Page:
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[Janie on Logan]: "He don’t even never mention nothin’ pretty."
She began to cry.
"Ah wants things sweet wid mah marriage lak when you sit under a pear tree and think. Ah…" (3.26-28)
Janie’s innocent ideas about love and marriage being like her experience under the pear tree are being eroded away by her marriage to Logan. When Logan shows no tendencies to even try to achieve this type of immortal beauty, Janie feels cheated.
[Janie to Mrs. Turner]: "Ah couldn’t stand it if he [Tea Cake] wuz tuh quit me. Don’t know whut Ah’d do. He kin take most any lil thing and make summertime out of it when times is dull. Then we lives offa dat happiness he made till some mo’ happiness come along." (16.13)
Janie tells the skeptical Mrs. Turner that Tea Cake is the true love of her life because he can bring snippets of profound happiness and innocence back into her life. Because Janie has always associated her innocence with spring and summer, the fact that she calls Tea Cake’s creations "summertime" shows just how deeply she cherishes those times and the man who makes them possible.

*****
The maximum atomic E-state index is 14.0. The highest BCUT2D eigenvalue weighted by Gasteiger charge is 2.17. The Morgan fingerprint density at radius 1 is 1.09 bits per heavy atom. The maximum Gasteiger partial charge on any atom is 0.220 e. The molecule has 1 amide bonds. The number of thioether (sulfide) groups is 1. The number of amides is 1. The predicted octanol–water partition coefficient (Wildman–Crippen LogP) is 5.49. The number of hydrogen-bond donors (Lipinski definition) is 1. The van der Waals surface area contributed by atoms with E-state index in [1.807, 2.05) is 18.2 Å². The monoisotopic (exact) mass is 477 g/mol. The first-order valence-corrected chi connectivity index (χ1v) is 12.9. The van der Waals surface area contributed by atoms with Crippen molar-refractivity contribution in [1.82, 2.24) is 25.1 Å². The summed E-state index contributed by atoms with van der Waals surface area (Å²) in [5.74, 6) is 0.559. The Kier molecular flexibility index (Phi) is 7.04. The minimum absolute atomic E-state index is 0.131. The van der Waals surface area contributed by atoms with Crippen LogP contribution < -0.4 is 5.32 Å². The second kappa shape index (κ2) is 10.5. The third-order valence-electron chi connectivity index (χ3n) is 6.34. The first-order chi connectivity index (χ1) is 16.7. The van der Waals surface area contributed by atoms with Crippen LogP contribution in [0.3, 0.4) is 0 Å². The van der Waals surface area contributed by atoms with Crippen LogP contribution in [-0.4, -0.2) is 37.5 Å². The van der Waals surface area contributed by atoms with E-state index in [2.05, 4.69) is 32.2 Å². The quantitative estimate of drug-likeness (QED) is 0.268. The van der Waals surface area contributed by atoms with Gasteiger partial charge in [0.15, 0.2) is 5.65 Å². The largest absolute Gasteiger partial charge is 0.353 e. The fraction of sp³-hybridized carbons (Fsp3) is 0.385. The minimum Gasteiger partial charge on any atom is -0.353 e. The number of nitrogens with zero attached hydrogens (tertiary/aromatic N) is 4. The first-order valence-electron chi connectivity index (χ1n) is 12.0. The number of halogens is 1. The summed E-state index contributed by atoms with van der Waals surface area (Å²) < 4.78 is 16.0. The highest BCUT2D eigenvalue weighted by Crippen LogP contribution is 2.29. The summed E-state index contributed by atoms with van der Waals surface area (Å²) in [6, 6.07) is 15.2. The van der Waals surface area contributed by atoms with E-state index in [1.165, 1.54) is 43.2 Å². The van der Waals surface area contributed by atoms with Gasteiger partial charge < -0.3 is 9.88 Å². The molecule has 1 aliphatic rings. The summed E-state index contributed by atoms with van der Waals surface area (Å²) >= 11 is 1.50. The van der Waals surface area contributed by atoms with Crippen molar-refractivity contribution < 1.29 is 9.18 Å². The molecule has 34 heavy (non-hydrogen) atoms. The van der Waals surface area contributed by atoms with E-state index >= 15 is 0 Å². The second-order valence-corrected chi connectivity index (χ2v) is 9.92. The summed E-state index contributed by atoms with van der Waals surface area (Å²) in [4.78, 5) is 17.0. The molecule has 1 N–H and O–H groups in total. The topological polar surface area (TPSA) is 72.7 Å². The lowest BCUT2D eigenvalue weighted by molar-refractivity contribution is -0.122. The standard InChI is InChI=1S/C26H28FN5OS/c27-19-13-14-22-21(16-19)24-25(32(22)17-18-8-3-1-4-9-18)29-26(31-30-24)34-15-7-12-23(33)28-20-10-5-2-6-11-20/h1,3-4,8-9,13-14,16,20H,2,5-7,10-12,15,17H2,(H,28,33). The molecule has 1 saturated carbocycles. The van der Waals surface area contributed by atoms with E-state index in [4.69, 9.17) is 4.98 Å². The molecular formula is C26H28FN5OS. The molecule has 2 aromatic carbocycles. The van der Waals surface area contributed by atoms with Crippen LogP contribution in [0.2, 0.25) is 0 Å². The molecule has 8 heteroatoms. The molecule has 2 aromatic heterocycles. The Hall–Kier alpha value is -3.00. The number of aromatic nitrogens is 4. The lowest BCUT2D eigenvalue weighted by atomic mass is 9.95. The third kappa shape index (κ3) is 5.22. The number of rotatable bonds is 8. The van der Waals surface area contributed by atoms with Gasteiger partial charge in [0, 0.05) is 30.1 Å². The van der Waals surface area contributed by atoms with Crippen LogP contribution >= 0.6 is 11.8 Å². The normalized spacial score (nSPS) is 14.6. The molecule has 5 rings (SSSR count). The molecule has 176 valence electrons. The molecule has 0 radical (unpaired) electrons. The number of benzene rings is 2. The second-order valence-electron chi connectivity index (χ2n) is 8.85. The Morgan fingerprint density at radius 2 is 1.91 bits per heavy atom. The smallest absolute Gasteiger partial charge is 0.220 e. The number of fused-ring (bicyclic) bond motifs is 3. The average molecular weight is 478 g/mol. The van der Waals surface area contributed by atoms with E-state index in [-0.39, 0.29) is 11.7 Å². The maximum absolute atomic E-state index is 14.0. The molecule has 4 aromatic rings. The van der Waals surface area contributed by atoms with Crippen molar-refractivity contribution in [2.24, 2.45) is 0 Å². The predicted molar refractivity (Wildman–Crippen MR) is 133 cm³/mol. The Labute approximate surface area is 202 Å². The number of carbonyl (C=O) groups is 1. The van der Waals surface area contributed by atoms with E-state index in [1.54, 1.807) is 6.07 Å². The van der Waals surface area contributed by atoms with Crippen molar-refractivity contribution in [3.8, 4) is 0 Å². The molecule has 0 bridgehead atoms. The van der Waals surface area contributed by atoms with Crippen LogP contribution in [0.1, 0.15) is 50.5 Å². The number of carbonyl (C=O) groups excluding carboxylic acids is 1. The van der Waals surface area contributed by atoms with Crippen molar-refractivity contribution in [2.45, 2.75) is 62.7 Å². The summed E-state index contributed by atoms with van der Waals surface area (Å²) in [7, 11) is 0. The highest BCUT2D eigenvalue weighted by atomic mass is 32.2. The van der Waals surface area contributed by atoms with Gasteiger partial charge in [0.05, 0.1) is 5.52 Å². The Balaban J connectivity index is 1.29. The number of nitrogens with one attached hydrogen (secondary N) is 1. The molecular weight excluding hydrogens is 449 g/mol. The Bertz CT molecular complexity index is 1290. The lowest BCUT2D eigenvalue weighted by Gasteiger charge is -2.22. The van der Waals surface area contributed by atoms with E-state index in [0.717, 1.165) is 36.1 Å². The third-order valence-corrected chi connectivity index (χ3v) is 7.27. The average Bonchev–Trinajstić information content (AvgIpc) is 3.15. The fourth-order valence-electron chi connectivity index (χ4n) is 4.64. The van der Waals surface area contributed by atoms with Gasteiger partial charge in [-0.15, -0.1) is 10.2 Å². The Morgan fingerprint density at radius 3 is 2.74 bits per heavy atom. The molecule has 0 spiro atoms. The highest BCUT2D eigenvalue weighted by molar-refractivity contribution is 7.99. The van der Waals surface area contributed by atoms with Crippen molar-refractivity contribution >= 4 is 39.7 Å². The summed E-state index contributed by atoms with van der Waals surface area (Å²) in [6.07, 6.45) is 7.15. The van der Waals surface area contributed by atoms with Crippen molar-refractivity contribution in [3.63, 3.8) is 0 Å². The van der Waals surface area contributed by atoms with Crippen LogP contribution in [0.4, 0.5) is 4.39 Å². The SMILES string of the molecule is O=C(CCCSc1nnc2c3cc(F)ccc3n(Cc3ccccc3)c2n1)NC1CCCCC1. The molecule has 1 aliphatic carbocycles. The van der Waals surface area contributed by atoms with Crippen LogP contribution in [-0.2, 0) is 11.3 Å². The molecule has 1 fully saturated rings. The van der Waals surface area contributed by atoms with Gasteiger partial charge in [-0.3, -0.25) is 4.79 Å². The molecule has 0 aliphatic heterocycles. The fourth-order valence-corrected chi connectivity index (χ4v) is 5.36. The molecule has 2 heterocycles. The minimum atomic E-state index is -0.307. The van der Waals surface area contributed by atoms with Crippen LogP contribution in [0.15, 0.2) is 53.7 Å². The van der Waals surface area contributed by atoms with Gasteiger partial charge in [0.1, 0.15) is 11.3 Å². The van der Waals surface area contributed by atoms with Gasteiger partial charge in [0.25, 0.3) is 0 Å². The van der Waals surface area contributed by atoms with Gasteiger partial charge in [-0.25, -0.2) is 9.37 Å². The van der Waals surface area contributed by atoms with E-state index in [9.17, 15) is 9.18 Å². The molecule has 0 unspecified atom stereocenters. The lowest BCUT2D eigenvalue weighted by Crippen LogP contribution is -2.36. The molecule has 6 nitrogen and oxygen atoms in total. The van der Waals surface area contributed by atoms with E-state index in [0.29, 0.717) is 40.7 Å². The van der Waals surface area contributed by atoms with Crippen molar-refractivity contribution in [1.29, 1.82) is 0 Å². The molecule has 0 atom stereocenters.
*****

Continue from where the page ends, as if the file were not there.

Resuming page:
[Janie]: "Tain’t really no need of you dying, Jody, if you had of – de doctor – but it don’t do no good bringin’ dat up now. Dat’s just whut Ah wants tuh say, Jody, You wouldn’t listen. You done lived wid me for twenty years and you don’t half know me atall. And you could have but you was so busy worshippin’ de works of yo’ own hands, and cuffin’ folks around in their minds till you didn’t see uh whole heap uh things yuh could have." (8.37)
Fate isn’t compelling Joe to die; Janie points out that it’s been his own choice not to see a doctor. It seems that much of Joe’s life has been about free will; he created his own future by seizing opportunities, and he has destroyed his future by not seeing a doctor or tending to his own health.